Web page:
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Tobin’s q Analysis – Should investors buy their stocks?

The Tobin’s q was examined as an indicator of the firm’s effectiveness from an investment perspective across a variety of top management games. It was developed by James Tobin (Tobin 1969) as the ratio between the market value and replacement value of the same physical asset:

First, the numerator is the market valuation: the going price in the market for exchanging existing assets. The other, the denominator, is the replacement or reproduction cost: the price in the market for the newly produced commodities. We believe that this ratio has considerable macroeconomic significance and usefulness, as the nexus between financial markets and markets for goods and services.

If the market value reflected solely the recorded assets of a company, Tobin’s q would be 1.0.

If Tobin’s q is greater than 1.0, then the market value is greater than the value of the company’s recorded assets. This suggests that the market value reflects some unmeasured or unrecorded assets of the company. High Tobin’s q values encourage companies to invest more in capital because they are “worth” more than the price they paid for them.

 

If a company’s stock price (which is a measure of the company’s capital market value) is $2 and the price of the capital in the current market is $1; the company can issue shares and with the revenue invest in capital. In this case q>1.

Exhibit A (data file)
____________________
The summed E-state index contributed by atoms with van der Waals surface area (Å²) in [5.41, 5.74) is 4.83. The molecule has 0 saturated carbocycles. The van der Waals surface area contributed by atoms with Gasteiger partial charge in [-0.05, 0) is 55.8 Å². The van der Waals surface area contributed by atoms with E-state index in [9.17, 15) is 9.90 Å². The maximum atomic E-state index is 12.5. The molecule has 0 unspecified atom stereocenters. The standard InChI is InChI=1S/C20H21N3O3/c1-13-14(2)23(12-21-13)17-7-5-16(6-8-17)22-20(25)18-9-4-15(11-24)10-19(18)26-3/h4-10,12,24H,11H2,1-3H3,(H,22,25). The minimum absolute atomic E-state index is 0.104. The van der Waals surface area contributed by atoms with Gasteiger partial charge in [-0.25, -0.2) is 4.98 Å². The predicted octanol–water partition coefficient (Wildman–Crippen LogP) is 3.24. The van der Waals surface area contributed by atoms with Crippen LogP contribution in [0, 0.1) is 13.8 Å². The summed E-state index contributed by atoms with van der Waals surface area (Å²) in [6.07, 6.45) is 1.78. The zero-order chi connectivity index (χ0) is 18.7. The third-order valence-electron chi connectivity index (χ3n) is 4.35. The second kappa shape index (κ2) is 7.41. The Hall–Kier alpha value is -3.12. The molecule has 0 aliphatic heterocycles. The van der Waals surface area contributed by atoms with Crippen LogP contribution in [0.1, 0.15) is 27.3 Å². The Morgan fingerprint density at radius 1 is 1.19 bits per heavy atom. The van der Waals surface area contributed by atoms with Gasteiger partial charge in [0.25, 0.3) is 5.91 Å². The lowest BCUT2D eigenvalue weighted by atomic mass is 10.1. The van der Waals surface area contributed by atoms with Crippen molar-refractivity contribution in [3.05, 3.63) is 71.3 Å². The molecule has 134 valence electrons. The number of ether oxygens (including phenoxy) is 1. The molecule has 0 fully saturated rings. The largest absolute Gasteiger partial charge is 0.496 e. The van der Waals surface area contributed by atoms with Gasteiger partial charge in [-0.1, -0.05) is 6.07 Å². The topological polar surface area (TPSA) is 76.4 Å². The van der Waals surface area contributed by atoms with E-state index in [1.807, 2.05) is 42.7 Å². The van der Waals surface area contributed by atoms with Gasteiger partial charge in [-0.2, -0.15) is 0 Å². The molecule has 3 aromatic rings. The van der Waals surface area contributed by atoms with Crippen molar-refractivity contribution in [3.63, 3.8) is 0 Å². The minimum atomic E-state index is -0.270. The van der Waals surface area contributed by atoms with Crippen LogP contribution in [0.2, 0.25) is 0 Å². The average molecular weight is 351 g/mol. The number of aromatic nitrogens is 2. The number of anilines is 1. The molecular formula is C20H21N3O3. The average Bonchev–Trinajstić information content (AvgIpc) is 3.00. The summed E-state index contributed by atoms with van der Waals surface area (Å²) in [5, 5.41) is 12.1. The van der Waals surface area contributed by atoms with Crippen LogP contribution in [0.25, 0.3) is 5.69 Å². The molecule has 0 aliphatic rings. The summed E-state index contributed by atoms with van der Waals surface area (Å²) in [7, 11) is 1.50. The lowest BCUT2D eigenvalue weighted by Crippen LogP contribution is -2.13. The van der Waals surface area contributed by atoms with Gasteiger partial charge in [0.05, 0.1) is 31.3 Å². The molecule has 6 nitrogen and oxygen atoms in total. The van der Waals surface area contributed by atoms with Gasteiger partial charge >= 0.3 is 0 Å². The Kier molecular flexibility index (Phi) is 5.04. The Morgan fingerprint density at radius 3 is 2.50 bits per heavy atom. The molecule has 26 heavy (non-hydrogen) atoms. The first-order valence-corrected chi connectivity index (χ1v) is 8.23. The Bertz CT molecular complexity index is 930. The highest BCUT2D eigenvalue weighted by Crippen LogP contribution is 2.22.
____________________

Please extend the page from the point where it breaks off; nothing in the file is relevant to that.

On the other hand, if Tobin’s q is less than 1, the market value is less than the recorded value of the assets of the company. This suggests that the market may be undervaluing the company.

Below table and exhibit show the three airlines company and their three year Tobin’s q values. We use the formula to generate to Q value:

 

Market Value per Share / Book Value per Share

 

 

Southwest Airlines

12/31/2010

12/31/2009

12/31/2008

Market Value per Share $12.98 $11.43 $8.62
Book Value per Share $8.34 $7.36 $6.70
Tobin’s Q

1.56

1.55

1.29

 

American Airlines Inc.

12/31/2010

12/31/2009

12/31/2008

Market Value per Share $7.79 $7.73 $10.67
Book Value per Share -$11.83 -$10.49 -$10.53
Tobin’s Q

-0.66

-0.74

-1.01

 

Delta Air Lines Inc.

12/31/2010

12/31/2009

12/31/2008

Market Value per Share $12.60 $11.38 $11.46
Book Value per Share $0.70 -$1.50 -$19.08
Tobin’s Q

18

-7.59

-0.6

 

Tobin’s Q

2010

2009

2008

Southwest Airlines

1.56

1.55

1.29

American Airlines Inc.

-0.66

-0.74

-1.01

Delta Air Lines Inc.

18

-7.59

-0.6

 

In case of the comparison of Southwest Airlines with its two major competitors, we can see that Southwest’s q value is relative stable and remain in positive values. Though the chart of American Airlines is relatively flat and as stable as Southwest did, it has a negative value each year. The Delta Airline‘s graph is choppy and extremely unstable. As to the investor prospect, Southwest Airlines is a relatively robust investment object compared to the other two companies.

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